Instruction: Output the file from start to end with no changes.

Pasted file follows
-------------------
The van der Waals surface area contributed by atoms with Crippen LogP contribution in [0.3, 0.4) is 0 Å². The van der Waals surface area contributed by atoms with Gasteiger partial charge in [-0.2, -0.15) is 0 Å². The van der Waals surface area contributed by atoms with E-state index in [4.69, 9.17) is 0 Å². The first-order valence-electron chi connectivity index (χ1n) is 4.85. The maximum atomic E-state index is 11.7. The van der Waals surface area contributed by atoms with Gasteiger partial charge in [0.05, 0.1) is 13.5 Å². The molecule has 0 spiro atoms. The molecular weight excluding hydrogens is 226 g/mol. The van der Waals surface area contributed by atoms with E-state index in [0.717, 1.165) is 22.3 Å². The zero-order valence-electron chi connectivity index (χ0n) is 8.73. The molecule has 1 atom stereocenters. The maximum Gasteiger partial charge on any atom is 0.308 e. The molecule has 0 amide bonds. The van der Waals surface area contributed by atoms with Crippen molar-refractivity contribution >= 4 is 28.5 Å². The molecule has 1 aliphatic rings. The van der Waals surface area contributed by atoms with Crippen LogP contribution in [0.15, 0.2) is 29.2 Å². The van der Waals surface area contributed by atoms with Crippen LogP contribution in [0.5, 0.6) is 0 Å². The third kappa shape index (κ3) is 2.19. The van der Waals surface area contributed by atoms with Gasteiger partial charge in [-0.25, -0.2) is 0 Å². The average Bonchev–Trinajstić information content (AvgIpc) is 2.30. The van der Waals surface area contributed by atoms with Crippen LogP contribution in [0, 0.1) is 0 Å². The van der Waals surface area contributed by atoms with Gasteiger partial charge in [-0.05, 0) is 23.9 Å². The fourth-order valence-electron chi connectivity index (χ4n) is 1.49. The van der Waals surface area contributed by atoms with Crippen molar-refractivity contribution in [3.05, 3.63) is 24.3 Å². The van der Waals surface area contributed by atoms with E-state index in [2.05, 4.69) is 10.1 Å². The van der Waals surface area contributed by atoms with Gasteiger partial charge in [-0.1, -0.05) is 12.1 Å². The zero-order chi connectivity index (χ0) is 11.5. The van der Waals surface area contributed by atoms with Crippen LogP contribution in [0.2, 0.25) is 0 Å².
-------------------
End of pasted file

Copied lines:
The van der Waals surface area contributed by atoms with Crippen LogP contribution in [0.3, 0.4) is 0 Å². The van der Waals surface area contributed by atoms with Gasteiger partial charge in [-0.2, -0.15) is 0 Å². The van der Waals surface area contributed by atoms with E-state index in [4.69, 9.17) is 0 Å². The first-order valence-electron chi connectivity index (χ1n) is 4.85. The maximum atomic E-state index is 11.7. The van der Waals surface area contributed by atoms with Gasteiger partial charge in [0.05, 0.1) is 13.5 Å². The molecule has 0 spiro atoms. The molecular weight excluding hydrogens is 226 g/mol. The van der Waals surface area contributed by atoms with E-state index in [0.717, 1.165) is 22.3 Å². The zero-order valence-electron chi connectivity index (χ0n) is 8.73. The molecule has 1 atom stereocenters. The maximum Gasteiger partial charge on any atom is 0.308 e. The molecule has 0 amide bonds. The van der Waals surface area contributed by atoms with Crippen molar-refractivity contribution >= 4 is 28.5 Å². The molecule has 1 aliphatic rings. The van der Waals surface area contributed by atoms with Crippen LogP contribution in [0.15, 0.2) is 29.2 Å². The van der Waals surface area contributed by atoms with Crippen LogP contribution in [0.5, 0.6) is 0 Å². The third kappa shape index (κ3) is 2.19. The van der Waals surface area contributed by atoms with Gasteiger partial charge in [-0.25, -0.2) is 0 Å². The average Bonchev–Trinajstić information content (AvgIpc) is 2.30. The van der Waals surface area contributed by atoms with Crippen LogP contribution in [0, 0.1) is 0 Å². The van der Waals surface area contributed by atoms with Gasteiger partial charge in [-0.05, 0) is 23.9 Å². The fourth-order valence-electron chi connectivity index (χ4n) is 1.49. The van der Waals surface area contributed by atoms with Crippen molar-refractivity contribution in [3.05, 3.63) is 24.3 Å². The van der Waals surface area contributed by atoms with E-state index in [2.05, 4.69) is 10.1 Å². The van der Waals surface area contributed by atoms with Gasteiger partial charge in [-0.1, -0.05) is 12.1 Å². The zero-order chi connectivity index (χ0) is 11.5. The van der Waals surface area contributed by atoms with Crippen LogP contribution in [0.2, 0.25) is 0 Å².